Cumulative Day Strain As a Tool for Ballplayers in Spring Training
While winter still has its grip on much of the country, MLB teams have headed south and west to Florida and Arizona in order to prepare for the upcoming season. Baseball’s Opening Day is still more than a month away, but clubs began playing exhibition games this past week.
Historically, spring training was viewed as an opportunity for players to work their way back into shape before the season began. However, with today’s athletes, that’s no longer the case. From Adam Kilgore of the Washington Post:
“Ballplayers report in peak physical condition, after a winter of refined workouts often overseen by professional trainers. And then, for the first 10 days of their season — before the month of irrelevant exhibitions — they shag batting practice fly balls or wait their turn to cycle into drills practicing bunt plays and rundowns.”
Kilgore notes that players spend a good portion of their spring training simply trying not to get hurt. He also quotes Washington Nationals infielder Ryan Zimmerman, who said “People are showing up more ready than they used to be, and we haven’t really changed anything. We haven’t adjusted to what the professional athlete does in the offseason now. I understand it. For me as a position player, it’s unnecessary.”
Beginning next year the MLB exhibition season will be two days shorter, but that won’t affect how players spend their days. Via Sports on Earth, here’s what one minor leaguer had to say about his spring training experience last year:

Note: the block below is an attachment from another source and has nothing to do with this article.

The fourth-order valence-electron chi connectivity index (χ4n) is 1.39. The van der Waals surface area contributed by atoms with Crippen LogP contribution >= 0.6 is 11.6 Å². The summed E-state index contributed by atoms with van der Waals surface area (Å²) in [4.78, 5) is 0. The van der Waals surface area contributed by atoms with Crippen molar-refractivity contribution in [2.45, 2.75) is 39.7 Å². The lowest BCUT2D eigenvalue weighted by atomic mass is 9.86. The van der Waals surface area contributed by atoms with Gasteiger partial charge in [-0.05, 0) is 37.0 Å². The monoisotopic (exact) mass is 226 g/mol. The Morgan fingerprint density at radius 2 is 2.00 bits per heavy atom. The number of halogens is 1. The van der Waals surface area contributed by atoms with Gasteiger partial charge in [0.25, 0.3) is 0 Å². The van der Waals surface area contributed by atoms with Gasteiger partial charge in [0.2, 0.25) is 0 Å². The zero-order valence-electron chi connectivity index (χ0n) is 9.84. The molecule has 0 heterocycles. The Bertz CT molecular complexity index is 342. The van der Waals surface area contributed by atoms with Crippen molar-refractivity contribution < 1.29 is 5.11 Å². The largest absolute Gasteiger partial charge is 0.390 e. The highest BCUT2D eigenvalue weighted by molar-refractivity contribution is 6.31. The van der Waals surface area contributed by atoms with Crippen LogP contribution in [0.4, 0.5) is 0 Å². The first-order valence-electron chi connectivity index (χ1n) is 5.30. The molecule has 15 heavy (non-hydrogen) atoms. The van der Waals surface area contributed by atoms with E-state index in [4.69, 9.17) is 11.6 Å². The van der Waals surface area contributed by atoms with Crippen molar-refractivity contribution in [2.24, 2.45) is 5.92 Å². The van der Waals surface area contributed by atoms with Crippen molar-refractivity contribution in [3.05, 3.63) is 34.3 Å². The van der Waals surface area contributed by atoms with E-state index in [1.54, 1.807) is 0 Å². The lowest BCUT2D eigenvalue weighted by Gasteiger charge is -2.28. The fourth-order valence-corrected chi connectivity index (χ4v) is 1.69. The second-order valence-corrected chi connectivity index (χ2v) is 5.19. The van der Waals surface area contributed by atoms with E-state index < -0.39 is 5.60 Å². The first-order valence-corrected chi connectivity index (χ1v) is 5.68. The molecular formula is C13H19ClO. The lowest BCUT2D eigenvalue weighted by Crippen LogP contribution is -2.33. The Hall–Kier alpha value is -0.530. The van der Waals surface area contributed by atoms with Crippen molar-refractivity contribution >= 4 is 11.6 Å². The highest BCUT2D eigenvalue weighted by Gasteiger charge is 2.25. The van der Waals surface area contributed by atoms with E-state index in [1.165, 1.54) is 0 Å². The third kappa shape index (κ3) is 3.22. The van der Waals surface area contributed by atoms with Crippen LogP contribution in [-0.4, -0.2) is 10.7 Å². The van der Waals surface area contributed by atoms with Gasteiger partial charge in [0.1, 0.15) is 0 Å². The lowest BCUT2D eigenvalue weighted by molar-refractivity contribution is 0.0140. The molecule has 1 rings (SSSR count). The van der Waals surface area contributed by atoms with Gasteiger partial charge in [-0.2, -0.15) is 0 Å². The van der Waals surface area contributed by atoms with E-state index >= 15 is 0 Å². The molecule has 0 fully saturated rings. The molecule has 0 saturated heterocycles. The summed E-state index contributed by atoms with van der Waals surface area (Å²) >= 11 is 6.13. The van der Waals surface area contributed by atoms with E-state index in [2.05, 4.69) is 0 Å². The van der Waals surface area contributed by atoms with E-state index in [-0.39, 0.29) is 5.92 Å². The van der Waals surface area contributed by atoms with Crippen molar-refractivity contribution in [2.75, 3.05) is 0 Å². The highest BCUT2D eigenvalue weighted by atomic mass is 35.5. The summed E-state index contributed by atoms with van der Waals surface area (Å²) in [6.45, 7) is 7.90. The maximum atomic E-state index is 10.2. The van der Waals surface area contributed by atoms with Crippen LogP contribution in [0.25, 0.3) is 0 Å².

“There’s a ton of downtime, though. That’s the only thing that’s a little rough. It does get a little bit boring. You sit in the hotel all day. We eat a good amount. [Go to the] movies. Shop. A lot of pitchers golf. [But] there’s only so much shopping and eating that you can do.”
While they rarely take batting practice, many pitchers enjoy chasing after fly balls in the outfield. I think it’s fun,” relief pitcher Drew Storen told the Post in 2014. “Standing around, that’s how you get to know everybody. It’s fun to go out there and act like you’re an outfielder.” Storen’s former teammate and fellow reliever Tyler Clippard added that he prefers not to get to the park too early:
Clippard’s point of not wanting to be run down before a game even starts is a good one–but there’s likely more to that strategy than he even realizes.
One of the key things WHOOP does is measure strain. Not just strain from specific workouts, but a cumulative level of Day Strain. Everything you do over the course of the day puts strain on your body, and WHOOP keeps a running total.
A new White Paper from the WHOOP Department of Physiology and Analytics entitled The Advantage of Continuous Physiological Monitoring details the value of using Day Strain (as opposed to just Strain from workouts) when calculating how much sleep a person needs to be properly recovered the next day.
An average cycling workout of 30-60 minutes earns a Strain of 9.2 on the 0-21 scale WHOOP uses. Weightlifting for that amount of time averages a 6.7. The paper examines a recent sample of WHOOP data that indicates users take on an average Strain of 9.3 from daily “non-workout” activities.
In other words, the monotonous things you do over the course of a regular day end up accumulating strain equivalent to another workout. Taking this additional Strain into account allows WHOOP to provide a more accurate and complete picture of Recovery.
Access to this information might be highly beneficial to ballplayers in spring training (and beyond). A round of golf, for example, causes an average Strain of 8.9. Pitchers might think they’re taking time off to relax, but in reality it’s similar to working out. Even the seemingly inconsequential activities like shagging fly balls in the outfield take their toll. Knowing exactly how much strain they’re putting on their bodies each day could go a long way towards helping players stay healthy while preparing for the long season ahead.